- Dawn turning to Willow/Tara as a surrogate family when she thinks her sister is emotionally distant.
- Willow's hesitation in explaining why bringing back Joyce would be wrong and magically pulling out the book for Dawn to notice are signs of her abusing magic and then justifying it.
- Doc makes Dawn uncomfortable and takes a peculiar interest in her. He's a follower of Glory and will make her far more than uncomfortable come the season's final episode.
- Tara is surprised Willow has started to keep a journal.Willow: Life goes by so fast, if you don't write stuff down it just gets... lost. And I want to remember.
Tara: Down to every last bagel?
Willow: Down to every last every thing I do with you.
- Glad-to-Be-Alive Sex: Xander and Anya, and lampshaded by her.
- He Knows Too Much: Ben stabs Jinx to prevent him talking to Glory, but he survives.
- Heroic Safe Mode: Buffy is in this state throughout the episode, suppressing her emotions and keeping herself busy because it's the only way she can deal with the grief over Joyce's death. Sadly, Dawn misinterprets her actions as not even caring
- I Miss Mom:
- Dawn tries to solve this problem by raising the dead. Never a pitfall-free solution to this problem.
- Climaxes in a real Tear Jerker scene when Buffy confronts Dawn over her use of dark magic. Dawn accuses Buffy of not even missing her, prompting Buffy to break down in tears, revealing that she was just trying to stay strong for Dawn's sake. Dawn is so moved and Buffy is so distraught after opening the floodgates to her grief that they end up switching positions on the resurrection spell, with Buffy rushing to greet "mom" at the door and Dawn deciding to undo the spell at the last second and let their mother rest in peace.
- In the Hood: Ben complains of Glory sending her 'Jawa rejects' to talk to him.
- It's Always Sunny at Funerals: Joyce is buried on a bright sunny day.
- Leitmotif: The Buffy/Angel love theme "Close Your Eyes" plays as they kiss.
- Money Fetish: Anya gets alarmed when Giles offers to let Dawn work the cash register.Anya: She gets to fondle the money?
- Motive Misidentification:
- When Spike shows up at the Summers house with a bouquet of flowers, Xander automatically assumes he's trying to score points with Buffy and can't be convinced that he's trying to pay his respects to Joyce. It isn't until Spike storms off that he and Willow discover that he didn't include a card with the flowers.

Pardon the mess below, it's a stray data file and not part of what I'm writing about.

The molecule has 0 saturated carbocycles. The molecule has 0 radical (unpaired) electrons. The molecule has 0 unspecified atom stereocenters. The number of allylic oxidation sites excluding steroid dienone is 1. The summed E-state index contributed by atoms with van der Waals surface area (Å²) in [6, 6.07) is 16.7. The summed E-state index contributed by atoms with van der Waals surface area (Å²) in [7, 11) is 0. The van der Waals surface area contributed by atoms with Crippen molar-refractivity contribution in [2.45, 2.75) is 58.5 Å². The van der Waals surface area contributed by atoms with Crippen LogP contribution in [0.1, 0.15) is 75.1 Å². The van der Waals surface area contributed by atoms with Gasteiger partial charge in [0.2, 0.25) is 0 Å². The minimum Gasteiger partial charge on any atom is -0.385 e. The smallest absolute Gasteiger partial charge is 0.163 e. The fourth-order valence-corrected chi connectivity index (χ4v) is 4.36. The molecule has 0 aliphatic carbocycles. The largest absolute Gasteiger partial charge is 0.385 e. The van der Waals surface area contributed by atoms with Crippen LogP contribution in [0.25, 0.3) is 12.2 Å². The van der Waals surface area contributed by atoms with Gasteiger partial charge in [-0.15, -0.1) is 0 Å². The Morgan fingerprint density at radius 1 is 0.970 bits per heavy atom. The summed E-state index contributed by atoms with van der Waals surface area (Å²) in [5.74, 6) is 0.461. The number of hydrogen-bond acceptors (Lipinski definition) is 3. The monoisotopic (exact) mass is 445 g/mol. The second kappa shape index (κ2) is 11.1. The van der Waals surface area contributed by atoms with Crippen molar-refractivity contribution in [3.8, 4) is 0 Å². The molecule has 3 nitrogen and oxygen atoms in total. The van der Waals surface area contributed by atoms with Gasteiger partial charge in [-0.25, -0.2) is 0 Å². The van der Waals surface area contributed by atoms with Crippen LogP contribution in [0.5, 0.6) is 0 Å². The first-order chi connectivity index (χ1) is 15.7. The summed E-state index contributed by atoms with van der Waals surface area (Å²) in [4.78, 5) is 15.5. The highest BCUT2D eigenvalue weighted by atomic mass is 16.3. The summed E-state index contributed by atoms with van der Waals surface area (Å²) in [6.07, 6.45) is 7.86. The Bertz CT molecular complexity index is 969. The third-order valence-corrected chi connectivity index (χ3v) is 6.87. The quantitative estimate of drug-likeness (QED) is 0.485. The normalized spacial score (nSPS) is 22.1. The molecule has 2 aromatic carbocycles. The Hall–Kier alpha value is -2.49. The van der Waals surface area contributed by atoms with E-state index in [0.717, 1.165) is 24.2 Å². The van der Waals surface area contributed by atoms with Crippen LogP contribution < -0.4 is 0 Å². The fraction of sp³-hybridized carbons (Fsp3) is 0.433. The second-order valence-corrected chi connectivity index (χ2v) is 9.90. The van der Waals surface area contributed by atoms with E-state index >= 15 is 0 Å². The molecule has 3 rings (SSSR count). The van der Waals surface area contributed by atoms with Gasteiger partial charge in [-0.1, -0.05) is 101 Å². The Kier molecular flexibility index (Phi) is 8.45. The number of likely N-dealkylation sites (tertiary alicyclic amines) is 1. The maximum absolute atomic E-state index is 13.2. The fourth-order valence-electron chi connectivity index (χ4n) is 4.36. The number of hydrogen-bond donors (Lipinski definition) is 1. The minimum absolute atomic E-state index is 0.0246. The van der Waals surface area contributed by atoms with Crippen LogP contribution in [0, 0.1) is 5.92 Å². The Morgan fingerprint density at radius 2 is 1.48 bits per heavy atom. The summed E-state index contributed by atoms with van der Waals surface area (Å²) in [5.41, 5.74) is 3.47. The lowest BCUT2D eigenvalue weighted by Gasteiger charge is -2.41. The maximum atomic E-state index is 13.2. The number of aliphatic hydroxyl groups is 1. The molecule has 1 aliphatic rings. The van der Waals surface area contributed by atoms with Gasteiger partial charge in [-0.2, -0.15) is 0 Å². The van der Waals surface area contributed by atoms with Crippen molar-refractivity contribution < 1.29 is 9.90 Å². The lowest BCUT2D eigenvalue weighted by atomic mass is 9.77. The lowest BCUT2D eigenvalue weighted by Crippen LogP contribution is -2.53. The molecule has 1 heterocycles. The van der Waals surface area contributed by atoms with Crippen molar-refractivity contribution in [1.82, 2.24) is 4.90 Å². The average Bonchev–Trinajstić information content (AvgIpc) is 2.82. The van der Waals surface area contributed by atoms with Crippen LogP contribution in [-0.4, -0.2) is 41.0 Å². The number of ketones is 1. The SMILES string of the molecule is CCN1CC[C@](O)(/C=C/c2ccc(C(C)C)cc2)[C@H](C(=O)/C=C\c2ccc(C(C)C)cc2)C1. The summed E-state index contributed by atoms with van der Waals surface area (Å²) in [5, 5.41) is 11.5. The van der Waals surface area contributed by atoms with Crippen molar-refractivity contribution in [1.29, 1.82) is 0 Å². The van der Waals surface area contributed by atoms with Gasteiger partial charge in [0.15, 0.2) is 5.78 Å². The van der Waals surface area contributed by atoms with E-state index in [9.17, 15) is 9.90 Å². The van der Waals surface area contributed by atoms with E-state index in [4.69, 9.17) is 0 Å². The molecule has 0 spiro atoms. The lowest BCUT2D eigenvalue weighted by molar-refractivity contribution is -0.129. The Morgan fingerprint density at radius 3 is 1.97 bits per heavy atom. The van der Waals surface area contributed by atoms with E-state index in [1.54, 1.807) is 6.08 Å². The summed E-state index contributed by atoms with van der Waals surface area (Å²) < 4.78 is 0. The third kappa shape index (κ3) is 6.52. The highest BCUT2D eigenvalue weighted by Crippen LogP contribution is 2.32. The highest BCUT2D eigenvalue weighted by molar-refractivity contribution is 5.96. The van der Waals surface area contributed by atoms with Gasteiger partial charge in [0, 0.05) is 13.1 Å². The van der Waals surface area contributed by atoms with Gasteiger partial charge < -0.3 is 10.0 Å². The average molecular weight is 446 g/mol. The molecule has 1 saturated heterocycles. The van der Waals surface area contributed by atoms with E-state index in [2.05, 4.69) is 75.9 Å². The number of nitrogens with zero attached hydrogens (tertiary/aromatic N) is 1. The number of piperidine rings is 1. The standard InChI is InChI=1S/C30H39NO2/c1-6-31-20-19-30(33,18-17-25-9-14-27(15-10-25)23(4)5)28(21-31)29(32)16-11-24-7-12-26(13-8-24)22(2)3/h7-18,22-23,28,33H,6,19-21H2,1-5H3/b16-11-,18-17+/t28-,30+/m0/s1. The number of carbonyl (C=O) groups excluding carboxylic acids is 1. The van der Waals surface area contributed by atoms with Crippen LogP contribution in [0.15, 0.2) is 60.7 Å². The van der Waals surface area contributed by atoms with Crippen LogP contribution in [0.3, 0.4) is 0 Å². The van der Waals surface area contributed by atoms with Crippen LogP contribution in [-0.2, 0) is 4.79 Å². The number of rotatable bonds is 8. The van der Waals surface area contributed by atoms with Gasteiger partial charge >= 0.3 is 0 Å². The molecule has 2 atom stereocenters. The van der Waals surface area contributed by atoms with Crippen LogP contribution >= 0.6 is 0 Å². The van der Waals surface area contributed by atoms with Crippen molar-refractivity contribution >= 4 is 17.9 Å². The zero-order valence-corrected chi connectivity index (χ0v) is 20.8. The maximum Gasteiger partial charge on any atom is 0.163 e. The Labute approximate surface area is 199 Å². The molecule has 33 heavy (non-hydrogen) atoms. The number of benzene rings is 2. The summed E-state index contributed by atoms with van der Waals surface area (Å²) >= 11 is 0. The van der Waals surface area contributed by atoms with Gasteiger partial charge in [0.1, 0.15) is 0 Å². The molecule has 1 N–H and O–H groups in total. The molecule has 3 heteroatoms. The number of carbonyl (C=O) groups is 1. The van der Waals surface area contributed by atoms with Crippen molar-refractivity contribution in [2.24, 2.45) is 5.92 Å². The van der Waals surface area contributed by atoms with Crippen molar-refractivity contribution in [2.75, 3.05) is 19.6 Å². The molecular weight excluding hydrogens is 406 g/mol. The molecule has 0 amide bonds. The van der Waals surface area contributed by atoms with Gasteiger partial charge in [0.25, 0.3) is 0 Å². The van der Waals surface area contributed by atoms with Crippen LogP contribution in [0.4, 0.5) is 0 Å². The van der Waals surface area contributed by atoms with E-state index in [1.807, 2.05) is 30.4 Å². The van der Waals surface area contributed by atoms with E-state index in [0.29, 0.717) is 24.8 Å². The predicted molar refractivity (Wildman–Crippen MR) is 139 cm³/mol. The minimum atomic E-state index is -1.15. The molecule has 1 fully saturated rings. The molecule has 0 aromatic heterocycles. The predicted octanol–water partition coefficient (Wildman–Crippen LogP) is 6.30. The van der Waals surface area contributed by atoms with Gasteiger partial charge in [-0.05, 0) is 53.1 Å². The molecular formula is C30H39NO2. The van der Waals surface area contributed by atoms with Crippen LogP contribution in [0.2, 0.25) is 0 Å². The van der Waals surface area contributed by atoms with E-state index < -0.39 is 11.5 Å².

- Later, Dawn also accuses Spike of trying to score points with Buffy when he agrees to help her bring Joyce back. Spike makes it clear that Buffy is not to know of his involvement at all.Spike: I just don't like to see Summers women take it so hard on the chin, is all.
- Multiple Head Case: Used for a Visual Pun.Spike: Hey! Heads up! [Ghora demon lifts up three heads; Spike gets an Oh, Crap! look] Right, heads it is.
- My God, What Have I Done?:
- When Dawn accuses Buffy of showing no grief over Joyce's death, Buffy strikes her in a fit of anger, only to then recoil in horror, her face clearly screaming this trope as she realises what she's just done.
- Dawn gets her own moments later when she sees, far from being emotionless about Joyce's death, Buffy has been bottling up her emotions because it's the only way she can deal with the grief. Dawn's expression as Buffy steadily breaks down into grief-stricken sobbing goes from cold anger to tearful horror as she realises just how much her older sister is hurting.
- A more understated one: when Xander accuses a flower-delivering Spike of using Joyce's death to weasel his way into Buffy's life, Spike finally storms off and leaves the flowers behind. Xander is indignant until Willow points out that Spike didn't leave a card and thus was being sincere. When Xander hears this, he visibly regrets what he did.